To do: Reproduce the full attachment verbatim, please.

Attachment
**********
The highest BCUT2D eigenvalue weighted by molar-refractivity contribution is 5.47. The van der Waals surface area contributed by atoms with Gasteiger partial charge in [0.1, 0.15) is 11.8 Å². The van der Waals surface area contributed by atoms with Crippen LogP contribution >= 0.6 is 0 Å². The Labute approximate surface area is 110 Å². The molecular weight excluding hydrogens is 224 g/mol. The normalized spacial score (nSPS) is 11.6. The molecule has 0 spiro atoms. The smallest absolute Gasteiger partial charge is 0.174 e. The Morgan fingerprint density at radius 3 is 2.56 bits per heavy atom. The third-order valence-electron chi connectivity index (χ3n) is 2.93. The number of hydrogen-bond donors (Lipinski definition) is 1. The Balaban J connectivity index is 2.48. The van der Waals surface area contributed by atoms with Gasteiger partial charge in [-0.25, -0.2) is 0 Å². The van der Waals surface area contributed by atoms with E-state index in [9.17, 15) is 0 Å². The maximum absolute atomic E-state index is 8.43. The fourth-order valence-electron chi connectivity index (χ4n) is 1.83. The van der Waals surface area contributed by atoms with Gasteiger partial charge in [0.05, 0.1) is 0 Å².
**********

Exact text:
The highest BCUT2D eigenvalue weighted by molar-refractivity contribution is 5.47. The van der Waals surface area contributed by atoms with Gasteiger partial charge in [0.1, 0.15) is 11.8 Å². The van der Waals surface area contributed by atoms with Crippen LogP contribution >= 0.6 is 0 Å². The Labute approximate surface area is 110 Å². The molecular weight excluding hydrogens is 224 g/mol. The normalized spacial score (nSPS) is 11.6. The molecule has 0 spiro atoms. The smallest absolute Gasteiger partial charge is 0.174 e. The Morgan fingerprint density at radius 3 is 2.56 bits per heavy atom. The third-order valence-electron chi connectivity index (χ3n) is 2.93. The number of hydrogen-bond donors (Lipinski definition) is 1. The Balaban J connectivity index is 2.48. The van der Waals surface area contributed by atoms with Gasteiger partial charge in [-0.25, -0.2) is 0 Å². The van der Waals surface area contributed by atoms with E-state index in [9.17, 15) is 0 Å². The maximum absolute atomic E-state index is 8.43. The fourth-order valence-electron chi connectivity index (χ4n) is 1.83. The van der Waals surface area contributed by atoms with Gasteiger partial charge in [0.05, 0.1) is 0 Å².